After numerous blood vials had been taken from me and a quick examination, I was given a pessary to help my body get into labour. My husband and I decided to try and keep ourselves distracted so we played games and chatted. Anything to take our minds off what was happening was a blessing and much welcomed. I was due to be given another pessary in 3 hours time but after only an hour or so I started to get contraction pains. I knew it was the start of it all but I didn't tell anyone. I didn't even tell my husband at first. I wanted to drag this out for as long as possible because I wasn't ready to not be pregnant. I wasn't ready to accept what was happening and I wasn't ready to meet our daughter.
So I ignored the pains and I carried on acting as 'normal' as I could. Suddenly though, the pains rocketed and my focus was dwindling. We called the midwife and we discussed pain relief. I opted for gas and air as I didn't want to be spaced out for when my baby came. They offered to give me strong analgesia but I knew I wouldn't have long with her and I wanted to be as aware with her as I could, I didn't want anything affecting our time together. I knew the labour was progressing quickly and with wanting to carry on being pregnant, I ignored the increasing pressure to push for as long as I possibly could.
Four hour after my induction had started and after a 24 minute labour my second daughter was born into this world.
I won't lie to you, it hurt. It hurt a lot. The contractions don't feel any less because it was a shorter labour and the pushing, well, I take my hats off to you ladies who have delivered a term baby! I turned into something of an animal, I truly thought I was dying.
Holly was born in her sac. She had come out completely protected in her waters, membrane and placenta so we couldn't yet see what she looked like, only the outline of her shoulders and head which was covered in tiny black hairs. I remember thinking that this right here is my entire pregnancy. This is what I have been carrying for the last 6 months. Our midwife got an amnihook and broke the membranes revealing my daughter. My beautiful, fully formed little daughter.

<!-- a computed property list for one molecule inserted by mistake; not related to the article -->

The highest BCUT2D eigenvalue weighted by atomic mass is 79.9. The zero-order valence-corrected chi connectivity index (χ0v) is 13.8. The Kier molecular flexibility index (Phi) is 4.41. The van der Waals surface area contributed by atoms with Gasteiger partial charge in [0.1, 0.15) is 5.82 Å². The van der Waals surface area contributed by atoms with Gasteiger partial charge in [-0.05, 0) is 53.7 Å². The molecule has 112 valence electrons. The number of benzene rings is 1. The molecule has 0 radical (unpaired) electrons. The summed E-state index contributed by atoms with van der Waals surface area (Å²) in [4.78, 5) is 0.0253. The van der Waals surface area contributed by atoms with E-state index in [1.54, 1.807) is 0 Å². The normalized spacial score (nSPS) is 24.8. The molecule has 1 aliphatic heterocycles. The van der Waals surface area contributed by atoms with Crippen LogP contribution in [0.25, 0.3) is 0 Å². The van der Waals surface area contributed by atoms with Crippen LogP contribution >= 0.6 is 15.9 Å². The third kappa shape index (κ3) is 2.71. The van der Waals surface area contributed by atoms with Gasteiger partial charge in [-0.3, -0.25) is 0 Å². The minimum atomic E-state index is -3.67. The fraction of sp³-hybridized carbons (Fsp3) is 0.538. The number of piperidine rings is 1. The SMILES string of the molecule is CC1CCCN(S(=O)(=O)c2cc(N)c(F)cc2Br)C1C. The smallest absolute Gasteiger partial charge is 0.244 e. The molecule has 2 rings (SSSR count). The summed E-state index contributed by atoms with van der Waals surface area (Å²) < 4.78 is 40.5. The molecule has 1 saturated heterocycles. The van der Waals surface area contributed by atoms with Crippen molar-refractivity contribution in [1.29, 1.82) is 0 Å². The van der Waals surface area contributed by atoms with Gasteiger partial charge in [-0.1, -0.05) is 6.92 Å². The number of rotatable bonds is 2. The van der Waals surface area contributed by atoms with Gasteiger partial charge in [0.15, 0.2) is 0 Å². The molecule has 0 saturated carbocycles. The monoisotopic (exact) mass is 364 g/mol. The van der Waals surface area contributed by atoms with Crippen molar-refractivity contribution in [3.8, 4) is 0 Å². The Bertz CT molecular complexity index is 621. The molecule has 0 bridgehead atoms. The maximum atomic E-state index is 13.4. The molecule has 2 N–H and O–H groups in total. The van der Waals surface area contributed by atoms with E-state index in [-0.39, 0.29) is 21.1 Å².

I couldn't talk. I couldn't cry. I felt like everything was suddenly moving in slow motion. I knew my husband was there, distraught, but I couldn't comfort him. I knew the midwives were moving Holly on to my chest and I don't remember breathing but I must have. Slowly it all came into focus. My husband cut Holly's cord and I sat there and just cuddled and cuddled her. She was perfect.
What followed were the most precious moments of my life. We dressed our daughter in the most beautiful dress my sister had made for her and wrapped her in a blanket my mum had lovingly made. We cuddled and kissed her. We took photographs ourselves and we had photographs taken professionally from the hospital and supporting charity. We took hand prints and footprints. We cut a lock of her hair. I spent time alone with her and read her a story. I wrote her a letter. The care the midwives provided for us and Holly was meticulous. Every single thing we could do for Holly any single memory we could make, we did.
We spent the night with Holly and left the next day. Saying goodbye to my daughter was the hardest thing I have ever done. I didn't want to leave her. I didn't feel right and it went against what every part of my soul was saying. It screamed out for us to stay together. We left with our memory boxes and details on how to register her birth and death. It was the hardest thing I will ever do.
I can't share everything. Some of it is just too hard but I will share what I can as the friend of a friend did for me. It's the little things, the honest things and the kind things that keeps this world turning and saves people when their lives are in turmoil. I will share, support and spread love to those who need it, whenever and wherever I can.
Four weeks after Holly's birth some friends came to visit me. They had done something truly special. They had given us a star name deed. Star 1406112 - Aquila, named Holly Dao - 7th September 2016. On the hardest day of my life, on the day my daughter was born, a star was forever named, my life forever changed and a legacy forever born.
"But then there was a star danced, and under that I was born"
On the 7th September 2016 at 25 weeks gestation, Holly was born, still after a battle with complete heart block.